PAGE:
This Madman Is Swapping a 27-Liter V12 From a Tank Into a Crown Victoria

When you're surrounded by 2-liter econoboxes, it feels good to flex.

Patrik Karlsson at Kometfoto

Throw away all your expectations of engine swaps, because the story you're about to read will forever ruin every single LS, 2JZ, rotary, Hellcat, and Tesla drivetrain transplant you've ever seen. That's the mindset Daniel Werner must have had when he determined that perfect engine swap didn't exist as he searched high and low for his next project. When the dots finally connected, Werner found himself in possession of a surplus tank engine and an ex-police car—the perfect recipe for one of the most obnoxious builds in the entire Kingdom of Sweden.

If you're going to build a powerful car meant to break necks, it's a go-big-or-go-home kind of deal. 

According to the Facebook page documenting the car's build and the YouTube video below, Werner knew this when beginning his search for his Frankencar's perfect heart and settled on some sort of massive engine built by Rolls-Royce. As one does, he considered the Griffon, a 37-liter V12 airplane engine manufactured during World War II, but decided it was too big. There was also the Merlin, which was a smaller 27-liter V12, but couldn't meet Werner's outlandish power goals.

Finally, he turned his head towards some of the most famous tanks of the 1940s, like the Cromwell and Comet. These particular units were powered by a simplified version of Merlin engine called the Meteor. The two platforms were quite similar, even sharing the same 27-liter V12 heritage, but without the expensive light-alloys and factory supercharger.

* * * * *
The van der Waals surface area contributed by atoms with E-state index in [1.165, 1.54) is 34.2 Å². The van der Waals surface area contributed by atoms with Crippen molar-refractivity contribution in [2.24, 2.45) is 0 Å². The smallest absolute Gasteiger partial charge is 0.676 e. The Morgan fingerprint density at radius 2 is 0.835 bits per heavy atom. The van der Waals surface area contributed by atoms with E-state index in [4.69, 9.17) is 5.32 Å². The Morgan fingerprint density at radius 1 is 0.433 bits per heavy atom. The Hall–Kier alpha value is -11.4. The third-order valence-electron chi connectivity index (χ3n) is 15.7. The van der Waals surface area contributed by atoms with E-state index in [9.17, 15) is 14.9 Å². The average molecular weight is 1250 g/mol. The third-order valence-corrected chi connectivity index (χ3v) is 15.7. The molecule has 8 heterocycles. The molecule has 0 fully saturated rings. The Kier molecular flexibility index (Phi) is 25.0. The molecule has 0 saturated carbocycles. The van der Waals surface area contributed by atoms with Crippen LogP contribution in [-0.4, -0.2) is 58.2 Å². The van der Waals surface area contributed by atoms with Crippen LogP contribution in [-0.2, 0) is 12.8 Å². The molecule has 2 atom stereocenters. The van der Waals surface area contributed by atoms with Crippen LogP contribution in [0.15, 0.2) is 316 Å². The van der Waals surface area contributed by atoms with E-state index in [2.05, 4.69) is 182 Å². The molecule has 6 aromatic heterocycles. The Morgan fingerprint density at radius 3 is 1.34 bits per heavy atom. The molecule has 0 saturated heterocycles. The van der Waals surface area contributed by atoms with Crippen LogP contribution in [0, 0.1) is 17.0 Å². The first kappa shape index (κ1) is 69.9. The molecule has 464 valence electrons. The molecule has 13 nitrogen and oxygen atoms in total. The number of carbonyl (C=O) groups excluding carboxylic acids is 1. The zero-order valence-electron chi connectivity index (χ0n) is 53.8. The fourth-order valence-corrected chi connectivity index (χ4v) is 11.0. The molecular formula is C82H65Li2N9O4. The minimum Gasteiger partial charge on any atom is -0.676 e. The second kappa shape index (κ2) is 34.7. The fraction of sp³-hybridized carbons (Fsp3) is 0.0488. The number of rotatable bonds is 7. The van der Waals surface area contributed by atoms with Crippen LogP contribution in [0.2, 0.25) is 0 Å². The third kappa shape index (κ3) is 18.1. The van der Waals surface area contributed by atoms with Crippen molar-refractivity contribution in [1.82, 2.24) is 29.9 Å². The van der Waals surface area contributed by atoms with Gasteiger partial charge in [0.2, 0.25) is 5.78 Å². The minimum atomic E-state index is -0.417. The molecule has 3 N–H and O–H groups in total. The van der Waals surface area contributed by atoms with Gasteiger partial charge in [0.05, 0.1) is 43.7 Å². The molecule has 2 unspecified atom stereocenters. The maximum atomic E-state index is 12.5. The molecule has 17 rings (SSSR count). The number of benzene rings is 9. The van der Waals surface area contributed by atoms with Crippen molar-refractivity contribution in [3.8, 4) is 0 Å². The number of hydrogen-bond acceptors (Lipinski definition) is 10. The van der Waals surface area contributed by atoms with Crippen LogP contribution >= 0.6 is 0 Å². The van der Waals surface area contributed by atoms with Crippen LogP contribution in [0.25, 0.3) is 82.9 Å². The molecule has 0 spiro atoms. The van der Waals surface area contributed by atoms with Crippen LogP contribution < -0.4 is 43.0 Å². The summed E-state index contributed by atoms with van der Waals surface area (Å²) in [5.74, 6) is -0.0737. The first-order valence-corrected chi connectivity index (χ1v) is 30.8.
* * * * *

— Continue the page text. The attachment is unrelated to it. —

Now came the time to decide on the platform. A matching Rolls-Royce would be the perfect starting point, but unjustifiably expensive, especially as Werner would be chopping the vehicle up to fashion the massive engine into place. Instead, a 2006 Ford Crown Victoria Police Interceptor was spotted for sale more than 5,000 miles away in California—an instant buy.

The Meteor Interceptor was born.

By now, it's certain that the biggest elephant in the room is power. Any sane person wouldn't go through the efforts of stuffing a 1,650-cubic-inch 12-cylinder engine into a Ford Panther platform car and be satisfied with the Meteor's factory 600 horsepower—the same goes for Werner. His goal? A twin-turbocharged masterpiece that pumps out 2,500 horsepower and is capable of reaching speeds of 200 mph.

While the Meteor Interceptor will get some off-the-shelf commercial parts (like its turbochargers, fueling, and Allison TH400 transmission), a great deal of the work will be accomplished with custom fabrication. For example, the antiquated Magento ignition setup will be replaced with an ECU and machined trigger wheel (as seen on the build's Instagram page), plus, the entire front end of the car has bits and pieces worked from a C4 Corvette and Chevrolet C10 pickup to support the massive V12.

Despite the 60-year age difference between the engine and its host, they are a fantastically interesting pair that probably won't be particularly good at any one specific thing. It's not a drift build, not a drag car, and certainly not a nimble autocross car. But where the Meteor Interceptor excels is at being different.

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Images courtesy of: Patrik Karlsson at Kometfoto